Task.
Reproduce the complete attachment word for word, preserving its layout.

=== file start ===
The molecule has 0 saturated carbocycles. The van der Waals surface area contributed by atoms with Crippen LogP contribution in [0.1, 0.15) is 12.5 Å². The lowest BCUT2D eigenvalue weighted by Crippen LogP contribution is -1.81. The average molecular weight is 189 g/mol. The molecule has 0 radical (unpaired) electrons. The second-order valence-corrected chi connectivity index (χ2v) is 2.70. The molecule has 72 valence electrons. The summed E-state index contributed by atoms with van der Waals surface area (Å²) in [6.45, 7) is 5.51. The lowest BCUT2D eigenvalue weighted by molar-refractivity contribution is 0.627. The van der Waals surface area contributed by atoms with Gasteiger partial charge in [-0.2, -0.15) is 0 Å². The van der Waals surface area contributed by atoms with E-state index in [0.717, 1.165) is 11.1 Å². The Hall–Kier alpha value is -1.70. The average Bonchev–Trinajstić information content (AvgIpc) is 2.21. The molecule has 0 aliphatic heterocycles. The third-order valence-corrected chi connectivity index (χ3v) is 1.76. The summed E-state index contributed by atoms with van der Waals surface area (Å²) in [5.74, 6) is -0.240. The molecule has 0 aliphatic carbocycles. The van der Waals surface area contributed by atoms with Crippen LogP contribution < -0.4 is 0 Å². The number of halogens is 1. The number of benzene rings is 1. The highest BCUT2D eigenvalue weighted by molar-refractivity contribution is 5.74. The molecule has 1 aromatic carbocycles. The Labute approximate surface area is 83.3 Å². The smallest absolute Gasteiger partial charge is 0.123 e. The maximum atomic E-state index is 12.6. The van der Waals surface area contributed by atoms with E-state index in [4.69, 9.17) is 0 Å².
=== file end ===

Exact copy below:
The molecule has 0 saturated carbocycles. The van der Waals surface area contributed by atoms with Crippen LogP contribution in [0.1, 0.15) is 12.5 Å². The lowest BCUT2D eigenvalue weighted by Crippen LogP contribution is -1.81. The average molecular weight is 189 g/mol. The molecule has 0 radical (unpaired) electrons. The second-order valence-corrected chi connectivity index (χ2v) is 2.70. The molecule has 72 valence electrons. The summed E-state index contributed by atoms with van der Waals surface area (Å²) in [6.45, 7) is 5.51. The lowest BCUT2D eigenvalue weighted by molar-refractivity contribution is 0.627. The van der Waals surface area contributed by atoms with Gasteiger partial charge in [-0.2, -0.15) is 0 Å². The van der Waals surface area contributed by atoms with E-state index in [0.717, 1.165) is 11.1 Å². The Hall–Kier alpha value is -1.70. The average Bonchev–Trinajstić information content (AvgIpc) is 2.21. The molecule has 0 aliphatic heterocycles. The third-order valence-corrected chi connectivity index (χ3v) is 1.76. The summed E-state index contributed by atoms with van der Waals surface area (Å²) in [5.74, 6) is -0.240. The molecule has 0 aliphatic carbocycles. The van der Waals surface area contributed by atoms with Crippen LogP contribution < -0.4 is 0 Å². The number of halogens is 1. The number of benzene rings is 1. The highest BCUT2D eigenvalue weighted by molar-refractivity contribution is 5.74. The molecule has 1 aromatic carbocycles. The Labute approximate surface area is 83.3 Å². The smallest absolute Gasteiger partial charge is 0.123 e. The maximum atomic E-state index is 12.6. The van der Waals surface area contributed by atoms with E-state index in [4.69, 9.17) is 0 Å².